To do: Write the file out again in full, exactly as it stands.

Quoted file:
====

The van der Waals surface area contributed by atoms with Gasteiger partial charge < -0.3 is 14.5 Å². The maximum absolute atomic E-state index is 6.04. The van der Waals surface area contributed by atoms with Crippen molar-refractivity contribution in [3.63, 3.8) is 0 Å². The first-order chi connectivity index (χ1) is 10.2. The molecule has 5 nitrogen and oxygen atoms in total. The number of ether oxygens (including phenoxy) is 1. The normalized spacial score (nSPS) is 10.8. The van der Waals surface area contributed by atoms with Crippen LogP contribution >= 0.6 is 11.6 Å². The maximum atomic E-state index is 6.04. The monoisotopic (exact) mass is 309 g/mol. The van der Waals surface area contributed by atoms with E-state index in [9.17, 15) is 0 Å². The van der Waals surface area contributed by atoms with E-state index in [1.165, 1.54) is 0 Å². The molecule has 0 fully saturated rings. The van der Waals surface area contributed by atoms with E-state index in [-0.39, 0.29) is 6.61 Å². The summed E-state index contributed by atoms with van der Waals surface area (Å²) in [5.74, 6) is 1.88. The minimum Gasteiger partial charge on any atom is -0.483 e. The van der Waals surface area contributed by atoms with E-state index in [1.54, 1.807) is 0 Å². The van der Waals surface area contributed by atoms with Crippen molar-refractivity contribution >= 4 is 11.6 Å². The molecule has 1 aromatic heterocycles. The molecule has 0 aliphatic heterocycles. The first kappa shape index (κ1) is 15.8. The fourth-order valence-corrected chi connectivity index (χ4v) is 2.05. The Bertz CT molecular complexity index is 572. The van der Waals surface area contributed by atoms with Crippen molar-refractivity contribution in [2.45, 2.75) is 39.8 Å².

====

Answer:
The van der Waals surface area contributed by atoms with Gasteiger partial charge < -0.3 is 14.5 Å². The maximum absolute atomic E-state index is 6.04. The van der Waals surface area contributed by atoms with Crippen molar-refractivity contribution in [3.63, 3.8) is 0 Å². The first-order chi connectivity index (χ1) is 10.2. The molecule has 5 nitrogen and oxygen atoms in total. The number of ether oxygens (including phenoxy) is 1. The normalized spacial score (nSPS) is 10.8. The van der Waals surface area contributed by atoms with Crippen LogP contribution >= 0.6 is 11.6 Å². The maximum atomic E-state index is 6.04. The monoisotopic (exact) mass is 309 g/mol. The van der Waals surface area contributed by atoms with E-state index in [9.17, 15) is 0 Å². The van der Waals surface area contributed by atoms with E-state index in [1.165, 1.54) is 0 Å². The molecule has 0 fully saturated rings. The van der Waals surface area contributed by atoms with E-state index in [-0.39, 0.29) is 6.61 Å². The summed E-state index contributed by atoms with van der Waals surface area (Å²) in [5.74, 6) is 1.88. The minimum Gasteiger partial charge on any atom is -0.483 e. The van der Waals surface area contributed by atoms with E-state index in [1.54, 1.807) is 0 Å². The van der Waals surface area contributed by atoms with Crippen molar-refractivity contribution >= 4 is 11.6 Å². The molecule has 1 aromatic heterocycles. The molecule has 0 aliphatic heterocycles. The first kappa shape index (κ1) is 15.8. The fourth-order valence-corrected chi connectivity index (χ4v) is 2.05. The Bertz CT molecular complexity index is 572. The van der Waals surface area contributed by atoms with Crippen molar-refractivity contribution in [2.45, 2.75) is 39.8 Å².